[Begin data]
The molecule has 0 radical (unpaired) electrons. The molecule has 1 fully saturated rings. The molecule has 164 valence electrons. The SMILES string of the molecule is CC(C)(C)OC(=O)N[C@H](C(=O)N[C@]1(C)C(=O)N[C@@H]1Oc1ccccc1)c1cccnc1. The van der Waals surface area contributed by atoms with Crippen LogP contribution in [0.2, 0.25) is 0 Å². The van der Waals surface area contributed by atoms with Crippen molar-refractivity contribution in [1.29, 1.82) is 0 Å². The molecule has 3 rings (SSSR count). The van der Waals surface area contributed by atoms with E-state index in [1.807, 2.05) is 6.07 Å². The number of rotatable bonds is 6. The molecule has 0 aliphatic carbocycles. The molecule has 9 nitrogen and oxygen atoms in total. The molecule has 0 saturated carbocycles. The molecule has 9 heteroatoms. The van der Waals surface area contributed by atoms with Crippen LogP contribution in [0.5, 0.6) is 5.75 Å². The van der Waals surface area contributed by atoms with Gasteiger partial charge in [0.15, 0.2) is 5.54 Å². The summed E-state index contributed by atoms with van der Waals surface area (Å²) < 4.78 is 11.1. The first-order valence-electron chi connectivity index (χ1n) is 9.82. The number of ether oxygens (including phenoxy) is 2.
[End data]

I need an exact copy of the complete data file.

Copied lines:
The molecule has 0 radical (unpaired) electrons. The molecule has 1 fully saturated rings. The molecule has 164 valence electrons. The SMILES string of the molecule is CC(C)(C)OC(=O)N[C@H](C(=O)N[C@]1(C)C(=O)N[C@@H]1Oc1ccccc1)c1cccnc1. The van der Waals surface area contributed by atoms with Crippen LogP contribution in [0.2, 0.25) is 0 Å². The van der Waals surface area contributed by atoms with Crippen molar-refractivity contribution in [1.29, 1.82) is 0 Å². The molecule has 3 rings (SSSR count). The van der Waals surface area contributed by atoms with E-state index in [1.807, 2.05) is 6.07 Å². The number of rotatable bonds is 6. The molecule has 0 aliphatic carbocycles. The molecule has 9 nitrogen and oxygen atoms in total. The molecule has 0 saturated carbocycles. The molecule has 9 heteroatoms. The van der Waals surface area contributed by atoms with Crippen LogP contribution in [0.5, 0.6) is 5.75 Å². The van der Waals surface area contributed by atoms with Gasteiger partial charge in [0.15, 0.2) is 5.54 Å². The summed E-state index contributed by atoms with van der Waals surface area (Å²) < 4.78 is 11.1. The first-order valence-electron chi connectivity index (χ1n) is 9.82. The number of ether oxygens (including phenoxy) is 2.